Much local Civil War information is from “Centennial History of Highland;” the centennial book about the Missouri 15th Infantry, which 40 area men enlisted in; and Ed Gerling’s book, “117th Illinois Infantry;” and his son Robert Gerling’s book. We will be using these books, information and photos. The 1898 Spanish-American War veterans’ information is in very short supply. Can you help with these war veterans’ information? Please call me at 618-303-0082. Thanks.
I have the World War I book, “Pass in Review,” by Allan C. Huber. This 95-page book about local soldiers in the WWI is very good, but there are many more local area veterans who are not in his book.
For World War II, we have Jules Spindler’s “With the Colors,” and original photos and information from the Louis Latzer Memorial Public Library. I have very little information but do have some photos about the Korean War and Vietnam War and the conflicts and wars since the Vietnam War. The above sources, are a big start, but we need your information. Please call for an appointment, then please bring your stuff in. Please start on this information as soon as possible, as we hope to have the “Veterans Cabinet” dedicated in July 2018. Thanks, again.
Johannes Steiner families
Now, back to the Johannes Steiner families, with genealogy by Jeff Menz, of Highland; Betty Steiner-Jenne Greenwood, of Chatham; and an update by Roy Worstell.
Johannes (later John) Steiner (1816-1874) of Ringgenberg, Canton Bern, Switzerland, came in 1848 and may not be related to the other two Steiner families. Johannes married Anna Roll of Uetendorf, Canton Bern, Switzerland, in St. Louis.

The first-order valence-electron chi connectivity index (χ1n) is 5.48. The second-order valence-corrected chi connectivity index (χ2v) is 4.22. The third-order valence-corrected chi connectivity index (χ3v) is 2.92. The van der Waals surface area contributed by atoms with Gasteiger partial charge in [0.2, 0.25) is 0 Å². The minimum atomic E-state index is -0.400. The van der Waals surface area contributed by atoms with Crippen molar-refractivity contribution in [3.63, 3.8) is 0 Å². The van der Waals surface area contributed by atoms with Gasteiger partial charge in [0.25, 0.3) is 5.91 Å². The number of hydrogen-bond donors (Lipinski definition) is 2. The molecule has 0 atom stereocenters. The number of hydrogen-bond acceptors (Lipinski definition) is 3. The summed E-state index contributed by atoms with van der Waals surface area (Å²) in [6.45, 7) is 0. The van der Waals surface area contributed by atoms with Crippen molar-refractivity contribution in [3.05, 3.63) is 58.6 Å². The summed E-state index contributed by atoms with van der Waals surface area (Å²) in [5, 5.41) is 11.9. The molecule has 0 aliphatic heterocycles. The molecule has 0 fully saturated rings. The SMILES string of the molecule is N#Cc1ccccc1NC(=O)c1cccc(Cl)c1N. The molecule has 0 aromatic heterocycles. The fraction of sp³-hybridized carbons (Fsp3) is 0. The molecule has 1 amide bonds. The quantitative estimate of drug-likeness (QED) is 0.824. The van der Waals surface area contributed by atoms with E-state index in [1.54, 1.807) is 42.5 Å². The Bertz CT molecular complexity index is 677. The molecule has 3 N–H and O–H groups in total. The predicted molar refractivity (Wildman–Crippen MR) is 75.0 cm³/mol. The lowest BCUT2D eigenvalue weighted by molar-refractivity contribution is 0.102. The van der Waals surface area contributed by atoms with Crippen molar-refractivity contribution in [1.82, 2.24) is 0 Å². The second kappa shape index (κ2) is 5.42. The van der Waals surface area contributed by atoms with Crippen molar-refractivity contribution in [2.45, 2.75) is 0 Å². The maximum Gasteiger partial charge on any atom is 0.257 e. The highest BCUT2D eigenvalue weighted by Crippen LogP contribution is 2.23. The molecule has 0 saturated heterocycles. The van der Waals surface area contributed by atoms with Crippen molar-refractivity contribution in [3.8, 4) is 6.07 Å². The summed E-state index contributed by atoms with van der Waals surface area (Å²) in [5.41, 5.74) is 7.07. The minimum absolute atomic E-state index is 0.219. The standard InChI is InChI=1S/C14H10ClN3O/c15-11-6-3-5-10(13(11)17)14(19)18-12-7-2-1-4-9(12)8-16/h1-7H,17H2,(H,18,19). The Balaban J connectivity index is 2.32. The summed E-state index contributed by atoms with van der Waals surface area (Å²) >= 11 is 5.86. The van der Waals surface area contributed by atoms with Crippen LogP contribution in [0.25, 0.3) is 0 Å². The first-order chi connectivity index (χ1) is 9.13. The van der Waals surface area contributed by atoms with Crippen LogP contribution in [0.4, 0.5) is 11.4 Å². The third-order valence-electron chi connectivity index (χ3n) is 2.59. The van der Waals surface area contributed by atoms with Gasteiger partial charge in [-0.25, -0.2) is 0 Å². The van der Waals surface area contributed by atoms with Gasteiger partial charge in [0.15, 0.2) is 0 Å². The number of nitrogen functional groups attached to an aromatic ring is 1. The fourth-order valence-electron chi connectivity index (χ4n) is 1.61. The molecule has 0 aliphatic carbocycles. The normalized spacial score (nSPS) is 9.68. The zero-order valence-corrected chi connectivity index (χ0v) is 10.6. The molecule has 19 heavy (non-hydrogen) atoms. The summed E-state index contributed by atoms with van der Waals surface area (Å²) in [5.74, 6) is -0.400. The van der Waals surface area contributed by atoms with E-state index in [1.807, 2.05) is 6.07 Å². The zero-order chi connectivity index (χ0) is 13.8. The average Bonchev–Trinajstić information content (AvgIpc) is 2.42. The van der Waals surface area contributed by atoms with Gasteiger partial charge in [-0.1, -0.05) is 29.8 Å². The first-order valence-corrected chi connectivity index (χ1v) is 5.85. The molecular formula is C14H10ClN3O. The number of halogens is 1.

A John Steiner (Is this our Johannes?) purchased the Timothy Grauz Store, started in Sebastopol in 1848, in 1862. John Jr. would have only been 13 at that time. I have a photo of John Jr. (Or is he J.C. Steiner?) dressed in a nice suit, and the back of the photo reads: “Owns Steiner Store in Sebastopol.” But the photo isn’t signed, so I’m not positive.
Johannes (John) and Anna Steiner had at least seven children. The oldest six were born in Sebastopol, in Madison County, and only the youngest, Adolph Steiner (1863-1907) was born in St. Rose Township, Clinton County, where the Steiner family later lived, on the St. Rose intersection, which is now called, “Grapperhaus Curve.”
Adolph Steiner’s oldest daughter, Louise Steiner (1852-1920), married Samuel Jenny Sr. They also had at least seven children and later lived on the Johannes Steiner farm on the St. Rose intersection, east of Highland.
I have information for their third daughter, Elise Steiner (Stuart) Drum, who started the Drum Café in the Mannhard Building at 806 Broadway in the 1930s. Also, the third son, Samuel Jenny Jr., had the new car agency at 906 Broadway in the early 1920s. Sam Jenny Jr. became a famous trap shooter, winning eight national championships. We have his 1926 championship trophy and a photo of their farmhouse on the Grapperhaus Curve in the Highland Home Museum Art Hall, courtesy of Sam’s son, Samuel Jenny III.
Other great-grandsons were attorney Frederick Habbegger, and Eldridge Steiner, who had Steiner’s Cleaners, then Steiner’s Mens Wear on Main Street, Albert & Edward Steiners Grocery Store on Broadway.
See many additional Steiners in my next column. Do you have additional information? Photos? Thanks.